Obama-Putin recipe to smooth Syria tensions: Cosmetic smiles
SAINT-PETERSBURG - Russian President Vladimir Putin and US President Barack Obama on Thursday sought to smooth over weeks of tensions as they cordially shook hands at the G20 with diplomatic smiles for the cameras.
Obama's armoured vehicle was among the last to arrive to be welcomed by Putin for the start of the G20 summit outside Saint Petersburg and, unusually, arrived with both the American and Russian flags on its bonnet.
Putin stood with his hands behind his back as Obama strode purposefully out of the car, arm extended in greeting, towards his Russian host.
In a brief encounter they shook hands, swapped some words possibly about the glorious late summer weather and managed smiles for the hordes of media waiting for the slightest hint of tension.
No bilateral meeting is scheduled between the pair but officials have left the door open to a less formal exchange during the course of the summit.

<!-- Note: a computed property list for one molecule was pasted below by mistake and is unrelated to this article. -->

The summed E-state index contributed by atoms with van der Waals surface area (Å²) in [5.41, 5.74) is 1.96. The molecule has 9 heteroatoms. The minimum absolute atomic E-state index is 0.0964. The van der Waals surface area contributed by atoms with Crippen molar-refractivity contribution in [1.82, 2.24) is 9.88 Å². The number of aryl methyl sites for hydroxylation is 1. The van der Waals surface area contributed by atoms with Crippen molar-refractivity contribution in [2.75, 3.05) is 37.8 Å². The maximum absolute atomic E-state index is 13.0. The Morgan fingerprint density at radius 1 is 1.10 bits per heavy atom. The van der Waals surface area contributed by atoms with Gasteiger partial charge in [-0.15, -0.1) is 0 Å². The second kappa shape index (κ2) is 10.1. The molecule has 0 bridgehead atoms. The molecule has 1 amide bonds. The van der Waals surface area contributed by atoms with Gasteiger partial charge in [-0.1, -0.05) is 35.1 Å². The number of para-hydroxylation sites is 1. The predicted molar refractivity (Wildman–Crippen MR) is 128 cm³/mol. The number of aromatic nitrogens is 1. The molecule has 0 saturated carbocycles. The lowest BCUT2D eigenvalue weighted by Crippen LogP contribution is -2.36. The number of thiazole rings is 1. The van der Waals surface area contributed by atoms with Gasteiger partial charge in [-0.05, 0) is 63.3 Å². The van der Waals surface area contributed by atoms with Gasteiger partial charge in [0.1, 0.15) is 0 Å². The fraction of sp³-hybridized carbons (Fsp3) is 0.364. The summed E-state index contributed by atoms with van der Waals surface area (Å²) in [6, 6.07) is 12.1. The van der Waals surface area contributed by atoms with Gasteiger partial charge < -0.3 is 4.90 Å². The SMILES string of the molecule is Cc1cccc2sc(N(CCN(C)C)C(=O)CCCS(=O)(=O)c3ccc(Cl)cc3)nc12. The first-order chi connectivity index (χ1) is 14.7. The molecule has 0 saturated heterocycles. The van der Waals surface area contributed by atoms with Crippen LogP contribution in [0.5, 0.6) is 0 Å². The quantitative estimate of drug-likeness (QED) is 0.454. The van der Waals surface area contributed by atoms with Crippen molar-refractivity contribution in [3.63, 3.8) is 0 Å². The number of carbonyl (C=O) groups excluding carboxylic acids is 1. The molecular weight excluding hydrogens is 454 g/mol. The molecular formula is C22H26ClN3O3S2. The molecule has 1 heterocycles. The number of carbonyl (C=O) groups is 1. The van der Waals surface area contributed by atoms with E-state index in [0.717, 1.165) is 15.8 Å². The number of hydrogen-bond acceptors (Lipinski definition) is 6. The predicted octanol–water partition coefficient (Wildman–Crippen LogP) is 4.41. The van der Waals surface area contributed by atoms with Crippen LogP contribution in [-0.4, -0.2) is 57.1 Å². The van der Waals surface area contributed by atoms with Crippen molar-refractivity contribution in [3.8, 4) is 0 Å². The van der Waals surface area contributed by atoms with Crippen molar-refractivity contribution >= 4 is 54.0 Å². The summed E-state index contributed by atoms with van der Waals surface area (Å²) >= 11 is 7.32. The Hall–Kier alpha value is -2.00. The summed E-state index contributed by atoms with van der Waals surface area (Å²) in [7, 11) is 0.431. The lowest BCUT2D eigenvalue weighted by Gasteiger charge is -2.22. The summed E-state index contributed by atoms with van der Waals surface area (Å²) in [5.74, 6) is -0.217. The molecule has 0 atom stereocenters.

Obama travelled to the G20 despite cancelling a planned bilateral summit in Moscow that was scheduled this week after relations reached a new post-Cold War low.
Rows over the conflict in Syria, Russia's awarding of asylum to US intelligence leaker Edward Snowden and tough laws passed by the Russian parliament have all caused deep tensions.
The two looked deeply ill at ease when they last met in Northern Ireland at the G8 summit in June, prompting Obama to later admit that his Russian counterpart sometimes looked like "the bored kid at the back of the classroom".
This prompted many analysts to speculate that the pair have a dire personal rapport but Putin denied this in a television interview Wednesday, describing Obama as "business-like and interesting".